4. Title 20 United States Code section 1415(k) and Title 34 Code of Federal Regulations, part 300.530 et seq. (2006), govern the discipline of special education students. (See Ed. Code, § 48915.5.) School personnel may remove a special education student who has violated a code of student conduct from the student’s current educational placement and place the child in an appropriate interim alternative educational setting (IAES), another setting, or suspend the child, for not more than 10 school days, to the extent that such alternatives are applied to typical students. (20 U.S.C. § 1415(k)(1)(B).) In general, to remove a special education student from his current educational placement for in excess of 10 school days, the District must convene a manifestation determination meeting. (20 U.S.C. § 1415(k)(1)(E).) The manifestation determination meeting must include the school district, the parent, and relevant members of the Student’s IEP team, as determined by the parent and the school district. (20 U.S.C. § 1415(k)(1)(E)(i).) At the meeting, the team shall review all relevant information in the child’s file, including the IEP, any teacher observations, and any relevant information provided by the parents to determine if the conduct in question was caused by, or had a direct and substantial relationship to, the child’s disability, or if the conduct in question was the direct result of the school district’s failure to implement the IEP. (20 U.S.C. § 1415(k)(1)(E).) If the manifestation determination team decides that either of those situations applies, the conduct shall be determined to be a manifestation of the child’s disability. (20 U.S.C. § 1415(k)(1)(E)(ii).) Under those circumstances, the school district must undertake several specific actions, and, in general, must also return the child to the placement from which it had removed him. (20 U.S.C. § 1415(k)(1)(F).) If the members of the team determine that the student’s conduct is not a manifestation of his disability, the relevant disciplinary procedures applicable to children without disabilities may be applied to the child for the same duration and in the same manner as they would be applied to children without disabilities, except that the school district must continue to provide the student a free appropriate public education (FAPE) as prescribed in the IDEA and the Education Code. (20 U.S.C. § 1415(k)(1)(C).)3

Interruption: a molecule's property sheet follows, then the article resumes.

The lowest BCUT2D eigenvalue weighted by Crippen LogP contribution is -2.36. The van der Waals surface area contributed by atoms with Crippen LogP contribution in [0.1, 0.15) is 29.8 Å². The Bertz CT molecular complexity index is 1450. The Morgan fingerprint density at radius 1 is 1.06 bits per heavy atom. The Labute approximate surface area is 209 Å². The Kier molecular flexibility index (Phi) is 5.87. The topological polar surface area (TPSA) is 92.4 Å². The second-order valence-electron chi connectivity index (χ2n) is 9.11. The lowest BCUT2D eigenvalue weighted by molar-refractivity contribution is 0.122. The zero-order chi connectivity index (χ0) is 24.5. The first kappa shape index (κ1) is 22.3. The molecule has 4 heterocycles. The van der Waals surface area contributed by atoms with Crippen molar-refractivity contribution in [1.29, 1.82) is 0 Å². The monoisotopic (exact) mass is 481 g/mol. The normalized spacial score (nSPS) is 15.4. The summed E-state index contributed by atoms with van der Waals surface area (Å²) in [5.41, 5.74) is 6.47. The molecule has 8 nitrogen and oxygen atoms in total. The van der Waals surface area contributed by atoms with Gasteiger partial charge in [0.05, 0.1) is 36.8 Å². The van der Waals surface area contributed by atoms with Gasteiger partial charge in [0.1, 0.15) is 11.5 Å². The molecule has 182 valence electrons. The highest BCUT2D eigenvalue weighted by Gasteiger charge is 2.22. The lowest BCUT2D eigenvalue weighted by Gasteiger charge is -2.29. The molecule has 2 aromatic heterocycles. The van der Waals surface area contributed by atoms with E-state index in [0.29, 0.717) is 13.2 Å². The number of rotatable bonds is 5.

2 All references to the Code of Federal Regulations are to the 2006 version.
5. Even if a student’s disability causes impulsive behavior, behavior is not impulsive if the student understands school rules, and if the student’s conduct in supplying drugs to another student takes place over a period of time and involves a series of decisions. (See Farrin v. Maine School Administrative District No. 59 (D. Me. 2001) 165 F.Supp.2d 37, 52.)
6. Student has failed to meet his burden of proof. For the Student’s conduct on March 30, 2011, to be considered a manifestation of his disability, Student must demonstrate that the conduct in question was caused by, or had a direct and substantial relationship to, his specific learning disability, or that the conduct in question was the direct result of the school district’s failure to implement the IEP. Student did not contend or present evidence that the District failed to implement the IEP, and thus the only inquiry is whether the conduct in question was caused by, or had a direct and substantial relationship to, Student’s learning disabilities in the areas of auditory processing and attention, including his ADHD-related symptoms of impulsivity, poor judgment, and lack of consideration of consequences.